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I have fallen in love with garlic.

I didn't know much about real garlic until a few months ago, when this whole Cooking phase started up. I love garlic. I love the way the little bulbs break off. I love to peel it, and I love how smooth it is underneath. And sometimes it has a little green tongue, though I'm not sure if you're supposed to eat that or not. I love the way it feels when I cut it with my ginormous 8" Chef's Knife. I love the way it makes my apartment smell for days. But mostly I love the way it makes my fingers smell the next day. I wash my hands like a normal person, but it still takes a while for the smell to wear off; until then I sit at my computer, staring at the screen, with one hand to my nose, smelling. And garlic juice is real sticky, which I suppose I don't love, but it is a surprise, and I like surprises.

I bought ginger root for the first time yesterday. It's fibrous and wet and will never replace garlic, but it screams "Asian cuisine" and I like that about it. I never knew what the taste of ginger was. That is, it's a totaly familiar taste, I just hadn't known that that was ginger.

Hey Jon, what's your recipe for roasted garlic, again?


( 7 comments — Leave a comment )
Feb. 14th, 2002 12:29 pm (UTC)
Man, garlic is the stuff, isn't it? (Also, dish soap will get the sticky oil offa your fingers ...)

Take a whole head of garlic, chop off the top (about three-quarters of the way from the bottom). Coat the severed top with olive oil, then add a few dollops of butter, put it in the oven for 45-60 minutes at 350 degrees.

You may want to remove it at 30 minutes to reapply, but it's not necesary. Also, if the garlic is a little on the old side, it may start to dry out in the oven. You can place a ceramic bowl over the thing from the start, it'll take care of that.

And you can eat the green things. It's fine.
Feb. 14th, 2002 12:35 pm (UTC)
I never knew what the taste of ginger was. That is, it's a totaly familiar taste, I just hadn't known that that was ginger.

That's the same way I was the first time I used a recipe that called for cumin. I went and almost didn't buy it because it was so expensive, but I did, and when I got home, I opened it and smelled it and I was like, "OH! So THAT'S what gives beef (or whatever) that Mexican flavor". You know?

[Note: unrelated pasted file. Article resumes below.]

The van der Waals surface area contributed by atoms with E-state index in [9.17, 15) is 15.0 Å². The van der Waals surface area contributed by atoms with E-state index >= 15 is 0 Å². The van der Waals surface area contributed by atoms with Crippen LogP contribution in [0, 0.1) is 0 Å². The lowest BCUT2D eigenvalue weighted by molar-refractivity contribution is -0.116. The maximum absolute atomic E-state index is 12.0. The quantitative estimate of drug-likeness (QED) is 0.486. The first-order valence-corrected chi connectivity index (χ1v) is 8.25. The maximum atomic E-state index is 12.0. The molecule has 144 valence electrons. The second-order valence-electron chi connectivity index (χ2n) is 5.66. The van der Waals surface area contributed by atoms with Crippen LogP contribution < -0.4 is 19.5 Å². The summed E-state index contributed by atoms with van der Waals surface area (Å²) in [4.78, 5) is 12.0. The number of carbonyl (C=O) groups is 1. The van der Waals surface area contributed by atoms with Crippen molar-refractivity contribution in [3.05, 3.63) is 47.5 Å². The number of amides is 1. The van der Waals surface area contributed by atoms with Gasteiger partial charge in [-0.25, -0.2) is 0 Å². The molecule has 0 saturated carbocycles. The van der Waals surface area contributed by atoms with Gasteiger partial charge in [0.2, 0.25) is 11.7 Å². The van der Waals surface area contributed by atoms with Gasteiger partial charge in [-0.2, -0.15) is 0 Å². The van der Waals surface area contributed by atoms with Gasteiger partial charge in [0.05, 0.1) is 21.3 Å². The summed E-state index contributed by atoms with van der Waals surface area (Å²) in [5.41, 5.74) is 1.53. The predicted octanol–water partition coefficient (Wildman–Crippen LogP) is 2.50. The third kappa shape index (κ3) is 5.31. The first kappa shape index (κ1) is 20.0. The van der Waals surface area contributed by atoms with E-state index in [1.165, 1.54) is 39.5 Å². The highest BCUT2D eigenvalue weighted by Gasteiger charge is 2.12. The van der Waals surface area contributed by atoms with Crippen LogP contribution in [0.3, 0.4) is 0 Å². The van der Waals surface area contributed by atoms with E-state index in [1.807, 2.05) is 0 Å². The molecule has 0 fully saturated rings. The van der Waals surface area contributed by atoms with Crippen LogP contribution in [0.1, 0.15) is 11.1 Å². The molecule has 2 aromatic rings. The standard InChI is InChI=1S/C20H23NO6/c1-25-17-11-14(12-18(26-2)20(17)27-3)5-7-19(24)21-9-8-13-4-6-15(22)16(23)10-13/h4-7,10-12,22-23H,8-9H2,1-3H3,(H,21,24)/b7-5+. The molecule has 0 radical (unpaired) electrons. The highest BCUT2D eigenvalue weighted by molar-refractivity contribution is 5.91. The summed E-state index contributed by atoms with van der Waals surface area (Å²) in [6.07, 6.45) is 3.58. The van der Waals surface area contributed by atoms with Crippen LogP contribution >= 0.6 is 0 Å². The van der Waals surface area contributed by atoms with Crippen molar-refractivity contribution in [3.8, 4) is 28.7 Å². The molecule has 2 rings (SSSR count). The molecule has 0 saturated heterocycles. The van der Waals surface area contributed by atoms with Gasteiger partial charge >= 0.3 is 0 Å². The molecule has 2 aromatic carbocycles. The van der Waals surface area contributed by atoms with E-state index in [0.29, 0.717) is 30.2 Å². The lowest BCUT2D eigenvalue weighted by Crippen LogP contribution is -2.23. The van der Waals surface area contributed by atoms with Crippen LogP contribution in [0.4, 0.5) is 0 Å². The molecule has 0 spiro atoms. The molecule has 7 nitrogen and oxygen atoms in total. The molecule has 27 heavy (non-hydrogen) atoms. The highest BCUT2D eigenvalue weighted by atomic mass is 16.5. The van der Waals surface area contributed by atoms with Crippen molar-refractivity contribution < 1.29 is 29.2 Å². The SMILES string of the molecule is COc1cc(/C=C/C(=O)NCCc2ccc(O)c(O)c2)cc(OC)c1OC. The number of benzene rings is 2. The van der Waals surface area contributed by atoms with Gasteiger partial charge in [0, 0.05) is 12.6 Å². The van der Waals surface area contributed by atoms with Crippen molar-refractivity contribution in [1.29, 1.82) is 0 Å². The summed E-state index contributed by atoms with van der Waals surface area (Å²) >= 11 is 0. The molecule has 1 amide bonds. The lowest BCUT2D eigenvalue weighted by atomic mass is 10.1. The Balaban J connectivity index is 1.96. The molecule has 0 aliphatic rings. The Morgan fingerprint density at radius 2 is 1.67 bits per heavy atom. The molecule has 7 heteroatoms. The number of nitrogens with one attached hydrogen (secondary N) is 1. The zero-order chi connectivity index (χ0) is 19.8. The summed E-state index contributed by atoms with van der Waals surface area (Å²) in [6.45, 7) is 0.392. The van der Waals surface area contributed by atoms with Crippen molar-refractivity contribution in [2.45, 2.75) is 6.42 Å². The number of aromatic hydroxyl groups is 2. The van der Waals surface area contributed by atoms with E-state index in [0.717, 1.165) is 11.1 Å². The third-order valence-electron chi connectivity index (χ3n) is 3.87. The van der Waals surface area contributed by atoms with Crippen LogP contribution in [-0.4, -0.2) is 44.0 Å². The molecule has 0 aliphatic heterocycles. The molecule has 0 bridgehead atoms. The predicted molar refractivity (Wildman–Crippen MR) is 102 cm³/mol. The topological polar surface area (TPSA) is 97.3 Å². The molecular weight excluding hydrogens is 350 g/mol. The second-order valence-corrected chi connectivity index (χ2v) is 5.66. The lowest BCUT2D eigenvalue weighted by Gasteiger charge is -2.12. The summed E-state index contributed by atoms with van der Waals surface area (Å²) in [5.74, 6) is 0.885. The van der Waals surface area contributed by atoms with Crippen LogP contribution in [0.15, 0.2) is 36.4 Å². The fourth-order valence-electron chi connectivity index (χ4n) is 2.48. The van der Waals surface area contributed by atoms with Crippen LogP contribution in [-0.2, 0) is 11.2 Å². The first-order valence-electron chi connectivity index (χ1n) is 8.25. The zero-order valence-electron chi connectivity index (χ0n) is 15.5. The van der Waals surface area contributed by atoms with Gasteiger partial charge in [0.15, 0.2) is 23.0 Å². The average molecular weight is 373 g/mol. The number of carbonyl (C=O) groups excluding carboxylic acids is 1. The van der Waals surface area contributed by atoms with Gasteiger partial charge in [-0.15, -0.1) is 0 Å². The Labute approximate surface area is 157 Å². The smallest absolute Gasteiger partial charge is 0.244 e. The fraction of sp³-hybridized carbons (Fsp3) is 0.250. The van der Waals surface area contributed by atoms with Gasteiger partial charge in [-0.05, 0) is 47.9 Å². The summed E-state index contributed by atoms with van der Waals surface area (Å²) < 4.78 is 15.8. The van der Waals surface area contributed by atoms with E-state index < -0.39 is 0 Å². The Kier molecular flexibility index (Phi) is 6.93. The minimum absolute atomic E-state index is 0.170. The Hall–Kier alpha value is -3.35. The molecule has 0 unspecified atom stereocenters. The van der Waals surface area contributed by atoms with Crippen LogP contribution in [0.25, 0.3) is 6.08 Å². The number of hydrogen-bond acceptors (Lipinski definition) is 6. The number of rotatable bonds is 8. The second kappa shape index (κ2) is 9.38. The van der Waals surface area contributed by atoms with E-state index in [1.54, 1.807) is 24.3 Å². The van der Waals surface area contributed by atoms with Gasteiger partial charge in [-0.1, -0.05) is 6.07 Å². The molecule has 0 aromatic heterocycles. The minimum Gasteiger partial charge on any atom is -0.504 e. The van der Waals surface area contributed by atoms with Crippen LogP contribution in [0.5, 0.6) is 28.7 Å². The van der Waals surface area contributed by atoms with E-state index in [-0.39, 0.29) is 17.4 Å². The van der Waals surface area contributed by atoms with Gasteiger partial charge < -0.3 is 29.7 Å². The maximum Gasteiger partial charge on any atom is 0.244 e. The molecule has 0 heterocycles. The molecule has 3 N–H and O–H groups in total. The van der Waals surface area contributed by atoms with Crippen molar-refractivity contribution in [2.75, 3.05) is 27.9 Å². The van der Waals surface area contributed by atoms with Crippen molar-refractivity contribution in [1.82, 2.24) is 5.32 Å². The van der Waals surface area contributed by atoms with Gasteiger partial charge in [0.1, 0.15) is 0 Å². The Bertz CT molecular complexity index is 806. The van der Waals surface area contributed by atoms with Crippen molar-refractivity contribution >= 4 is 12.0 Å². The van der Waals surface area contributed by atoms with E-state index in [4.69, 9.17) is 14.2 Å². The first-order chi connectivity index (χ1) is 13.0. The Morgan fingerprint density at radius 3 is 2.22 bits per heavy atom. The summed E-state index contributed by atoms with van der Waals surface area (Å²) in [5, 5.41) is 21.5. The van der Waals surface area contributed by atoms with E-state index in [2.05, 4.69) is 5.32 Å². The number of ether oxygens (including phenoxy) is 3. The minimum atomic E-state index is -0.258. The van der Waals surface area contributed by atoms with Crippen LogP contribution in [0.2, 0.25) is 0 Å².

Of course you do.
Feb. 14th, 2002 12:35 pm (UTC)
Roasted Garlic


large garlic bulbs (As many as you need)
olive oil
Italian bread

1. Preheat oven to 350 degrees.

2. Slice the top off of the bulbs of Garlic (About 1/4 of the way from the pointy top). You should expose enough of each clove to be able to dig in with a spreader (butter knife).

3. Place the bulbs in an oven-safe casserole dish at least as deep as the bulb.

4. Cover the bulbs in Olive Oil - Do not drown them, just cover and leave about 1/8 inch of oil in bottom of dish.

5. Cover the dish with foil in a dome shape if you do not have a lid for the casserole dish.

6. Put dish in oven for about 2 hours until you see the Garlic bulbs turning medium brown.

7. Remove from oven. This is delicious spread on fresh Italian bread.

Preparation time: About 2 hours
Feb. 14th, 2002 02:45 pm (UTC)
More Fun with Garlic
Have you ever seen "GoodFellas"? When he describes how, when chopped ultra-fine, garlic will melt? This is true.

That's useful not only for flavoring garlic marinara sauce, but also for making cioppino (along with about 1000 other methods).

I love me some cioppino. Oo, that's what I oughtta make this weekend. . . .

Feb. 14th, 2002 08:22 pm (UTC)
I love garlic.
Feb. 14th, 2002 08:35 pm (UTC)
Maaan, I hate garlic. I like the flavor as in garlic bread but not the stuff itself. I hate those little mushy white pieces of crap that they always put on gourmet pizza.

Feb. 14th, 2002 09:48 pm (UTC)
looks like you need to shave your armpit there...
( 7 comments — Leave a comment )

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